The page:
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I am programming a Client/Server application for my project in C++. The whole application protocol was given or discussed by the working group. The main idea is that we have 3 protocols.

  1. Text-protocol: send and receive some information in string format between client and server.
  2. Binary-protocol: client sends continiously some status data to server.
  3. Binary-protocol: client sends continiously some data like sound/video/images/text

All Protocols should run on different ports. I implemented a Socket-Class, which is responsible to create and listen socket, accept the connection from the client. Also there is a function to receive/send string-based data and receive/send binary-based data.

In the next step I wanted to define 3 Classes. Each of them should be responsible for creating one socket in new Thread and responsible for the protocol, which was defined for that port (s. 1-3). So at the end I will get 3 Sockets (1 Socket for one Port).

My question is, if I think in right direction? Maybe you can recommend my some design patterns for using different application protocols. It would be great if you can recommend me some projects or code, which can be similar with my project.

Thank you.

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yeah, it looks like you're on the right track. Are you using boost library? –  littleadv Jun 17 '11 at 17:44
actually not. because the specification of each protocol is really specific. :-) and I am not so good in the C++. So it can be really hard to learn language and use some library. At least for me. I found really good book for Network programming. So I can implement all what I want by myself :-) –  M.K. Jun 17 '11 at 17:46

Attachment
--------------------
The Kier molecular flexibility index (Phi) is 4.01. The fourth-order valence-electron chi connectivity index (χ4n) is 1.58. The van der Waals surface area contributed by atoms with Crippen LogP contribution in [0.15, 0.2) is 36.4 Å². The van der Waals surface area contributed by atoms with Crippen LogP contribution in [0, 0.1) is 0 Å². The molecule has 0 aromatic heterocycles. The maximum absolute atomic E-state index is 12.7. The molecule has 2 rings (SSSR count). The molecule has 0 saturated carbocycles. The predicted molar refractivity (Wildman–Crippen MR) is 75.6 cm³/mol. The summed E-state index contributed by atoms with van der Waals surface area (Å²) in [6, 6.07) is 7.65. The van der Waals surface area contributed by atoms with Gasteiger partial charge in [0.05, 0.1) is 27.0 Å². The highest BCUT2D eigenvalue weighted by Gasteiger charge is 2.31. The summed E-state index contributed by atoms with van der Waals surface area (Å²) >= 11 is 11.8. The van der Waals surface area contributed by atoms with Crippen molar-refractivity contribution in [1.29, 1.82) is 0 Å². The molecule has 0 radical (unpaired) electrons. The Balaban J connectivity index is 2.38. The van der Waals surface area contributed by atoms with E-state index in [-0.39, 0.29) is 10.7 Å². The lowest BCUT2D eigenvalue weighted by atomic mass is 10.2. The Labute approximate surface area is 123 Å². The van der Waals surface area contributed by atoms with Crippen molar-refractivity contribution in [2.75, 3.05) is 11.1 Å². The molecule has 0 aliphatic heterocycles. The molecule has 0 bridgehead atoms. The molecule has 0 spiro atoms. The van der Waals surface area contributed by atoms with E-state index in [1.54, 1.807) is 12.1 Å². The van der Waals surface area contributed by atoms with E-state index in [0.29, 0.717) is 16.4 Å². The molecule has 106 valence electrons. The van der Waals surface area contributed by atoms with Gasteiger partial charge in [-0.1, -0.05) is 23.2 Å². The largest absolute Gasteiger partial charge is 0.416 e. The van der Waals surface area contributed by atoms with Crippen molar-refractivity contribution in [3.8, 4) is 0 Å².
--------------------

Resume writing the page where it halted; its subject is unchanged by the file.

you can use boost for generic sockets, it will make things easier for you and let you concentrate on the project-specific functionality, but its up to you. I do agree with the responder below though that a generic socket implementation should be common to all the protocols and separate of them. –  littleadv Jun 17 '11 at 18:09
So nobody knows some example of similary projects? :-) –  M.K. Jun 17 '11 at 18:23

2 Answers 2

up vote 2 down vote accepted

You should decouple your socket class from the 3 protocol handlers - don't have methods for both text and binary data handling on the Socket or you unintentionally encourage people to mix and match data types over the same socket, which is clearly not what you want.

Your socket should provide simple connect/disconnect, data transmission and receipt functionality, and the decoding and encoding of sent/received data is then done in a different object, likely picked from 3 new classes (one per protocol).

On a general note, I question the use of text data. It's inefficient compared to virtually any serialization library you could name. You could be trading a little extra debuggability for a lot of hard-written data parsing and error checking code, and concomitant CPU cycle wastage. If the text data is fairly simple (not actually structured like XML, say) then this is less of a concern.

Protocol 2. might be implementable using UDP rather than TCP, if the status info is not mission-critical. That's one less connection you'd have to manage.

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Thank you for your answer. Right I can make send/receive function more abstract. And all decoding/enconding in each Class, which are responsible for Protocol implementation. I am not sure that I can use some serialization libraries, because our specification of protocol is really specific. :-) –  M.K. Jun 17 '11 at 17:48
yeah, the text is just one sentence. somethink like client writes "I am alive". All protocols should be TCP. –  M.K. Jun 17 '11 at 17:52
I can't agree with the serialization comments. There's nothing in the post to indicate that the data is binary. He states it's text and there's nothing wrong with transferring text directly. –  Jay Jun 17 '11 at 19:36
@Jay - agreed, in the context as now clarified by OP. If the text was XML or similar heavily structured data that just happens to be sent as text, I would prefer serialization. –  Steve Townsend Jun 20 '11 at 12:50

You might consider using enet. It does reliable and unreliable UDP communications and will do most of the heavy lifting of the communications for you.

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